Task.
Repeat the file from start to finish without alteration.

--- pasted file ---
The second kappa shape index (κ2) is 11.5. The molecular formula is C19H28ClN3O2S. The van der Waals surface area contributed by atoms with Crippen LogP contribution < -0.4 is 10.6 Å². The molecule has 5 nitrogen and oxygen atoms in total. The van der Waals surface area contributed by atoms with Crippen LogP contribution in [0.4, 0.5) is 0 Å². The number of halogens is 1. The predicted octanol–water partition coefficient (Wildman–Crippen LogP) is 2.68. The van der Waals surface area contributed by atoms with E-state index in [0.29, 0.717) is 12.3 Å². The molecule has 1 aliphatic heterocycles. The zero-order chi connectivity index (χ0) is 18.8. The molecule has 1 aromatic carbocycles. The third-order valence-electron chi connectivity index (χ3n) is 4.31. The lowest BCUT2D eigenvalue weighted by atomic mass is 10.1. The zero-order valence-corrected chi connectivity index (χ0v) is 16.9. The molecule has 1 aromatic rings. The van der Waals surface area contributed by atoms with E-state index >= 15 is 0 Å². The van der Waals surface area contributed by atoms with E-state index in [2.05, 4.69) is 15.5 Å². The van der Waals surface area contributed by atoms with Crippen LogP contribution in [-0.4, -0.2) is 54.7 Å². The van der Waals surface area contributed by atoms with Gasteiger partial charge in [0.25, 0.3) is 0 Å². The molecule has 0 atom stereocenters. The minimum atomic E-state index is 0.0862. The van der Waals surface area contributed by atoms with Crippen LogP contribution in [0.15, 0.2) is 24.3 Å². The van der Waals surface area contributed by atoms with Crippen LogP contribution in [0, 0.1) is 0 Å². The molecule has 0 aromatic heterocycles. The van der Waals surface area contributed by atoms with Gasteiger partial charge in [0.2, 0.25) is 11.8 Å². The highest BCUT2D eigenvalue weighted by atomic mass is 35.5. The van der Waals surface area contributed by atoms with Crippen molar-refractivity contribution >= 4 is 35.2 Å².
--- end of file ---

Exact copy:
The second kappa shape index (κ2) is 11.5. The molecular formula is C19H28ClN3O2S. The van der Waals surface area contributed by atoms with Crippen LogP contribution < -0.4 is 10.6 Å². The molecule has 5 nitrogen and oxygen atoms in total. The van der Waals surface area contributed by atoms with Crippen LogP contribution in [0.4, 0.5) is 0 Å². The number of halogens is 1. The predicted octanol–water partition coefficient (Wildman–Crippen LogP) is 2.68. The van der Waals surface area contributed by atoms with E-state index in [0.29, 0.717) is 12.3 Å². The molecule has 1 aliphatic heterocycles. The zero-order chi connectivity index (χ0) is 18.8. The molecule has 1 aromatic carbocycles. The third-order valence-electron chi connectivity index (χ3n) is 4.31. The lowest BCUT2D eigenvalue weighted by atomic mass is 10.1. The zero-order valence-corrected chi connectivity index (χ0v) is 16.9. The molecule has 1 aromatic rings. The van der Waals surface area contributed by atoms with E-state index >= 15 is 0 Å². The van der Waals surface area contributed by atoms with E-state index in [2.05, 4.69) is 15.5 Å². The van der Waals surface area contributed by atoms with Crippen LogP contribution in [-0.4, -0.2) is 54.7 Å². The van der Waals surface area contributed by atoms with Gasteiger partial charge in [0.25, 0.3) is 0 Å². The molecule has 0 atom stereocenters. The minimum atomic E-state index is 0.0862. The van der Waals surface area contributed by atoms with Crippen LogP contribution in [0.15, 0.2) is 24.3 Å². The van der Waals surface area contributed by atoms with Crippen LogP contribution in [0, 0.1) is 0 Å². The molecule has 0 aromatic heterocycles. The van der Waals surface area contributed by atoms with Gasteiger partial charge in [0.2, 0.25) is 11.8 Å². The highest BCUT2D eigenvalue weighted by atomic mass is 35.5. The van der Waals surface area contributed by atoms with Crippen molar-refractivity contribution >= 4 is 35.2 Å².